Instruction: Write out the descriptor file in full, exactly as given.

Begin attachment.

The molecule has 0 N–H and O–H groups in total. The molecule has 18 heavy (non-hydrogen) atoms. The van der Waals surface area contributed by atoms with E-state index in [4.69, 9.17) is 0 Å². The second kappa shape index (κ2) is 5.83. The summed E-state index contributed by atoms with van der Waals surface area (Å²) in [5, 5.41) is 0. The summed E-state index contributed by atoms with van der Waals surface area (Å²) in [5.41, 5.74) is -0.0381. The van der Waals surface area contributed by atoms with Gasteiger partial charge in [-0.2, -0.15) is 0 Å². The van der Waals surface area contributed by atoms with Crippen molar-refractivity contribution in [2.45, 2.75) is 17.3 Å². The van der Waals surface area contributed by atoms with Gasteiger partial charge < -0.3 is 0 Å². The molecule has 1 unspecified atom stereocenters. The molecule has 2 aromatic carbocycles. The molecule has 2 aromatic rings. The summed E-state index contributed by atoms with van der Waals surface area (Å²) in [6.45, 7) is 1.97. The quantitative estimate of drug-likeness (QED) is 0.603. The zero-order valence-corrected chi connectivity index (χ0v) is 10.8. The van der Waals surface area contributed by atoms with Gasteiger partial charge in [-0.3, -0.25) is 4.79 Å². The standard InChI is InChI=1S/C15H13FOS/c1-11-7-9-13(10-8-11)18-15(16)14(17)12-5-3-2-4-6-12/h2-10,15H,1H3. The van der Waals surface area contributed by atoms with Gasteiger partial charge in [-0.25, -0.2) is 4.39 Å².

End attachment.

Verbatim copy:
The molecule has 0 N–H and O–H groups in total. The molecule has 18 heavy (non-hydrogen) atoms. The van der Waals surface area contributed by atoms with E-state index in [4.69, 9.17) is 0 Å². The second kappa shape index (κ2) is 5.83. The summed E-state index contributed by atoms with van der Waals surface area (Å²) in [5, 5.41) is 0. The summed E-state index contributed by atoms with van der Waals surface area (Å²) in [5.41, 5.74) is -0.0381. The van der Waals surface area contributed by atoms with Gasteiger partial charge in [-0.2, -0.15) is 0 Å². The van der Waals surface area contributed by atoms with Crippen molar-refractivity contribution in [2.45, 2.75) is 17.3 Å². The van der Waals surface area contributed by atoms with Gasteiger partial charge < -0.3 is 0 Å². The molecule has 1 unspecified atom stereocenters. The molecule has 2 aromatic carbocycles. The molecule has 2 aromatic rings. The summed E-state index contributed by atoms with van der Waals surface area (Å²) in [6.45, 7) is 1.97. The quantitative estimate of drug-likeness (QED) is 0.603. The zero-order valence-corrected chi connectivity index (χ0v) is 10.8. The van der Waals surface area contributed by atoms with Gasteiger partial charge in [-0.3, -0.25) is 4.79 Å². The standard InChI is InChI=1S/C15H13FOS/c1-11-7-9-13(10-8-11)18-15(16)14(17)12-5-3-2-4-6-12/h2-10,15H,1H3. The van der Waals surface area contributed by atoms with Gasteiger partial charge in [-0.25, -0.2) is 4.39 Å².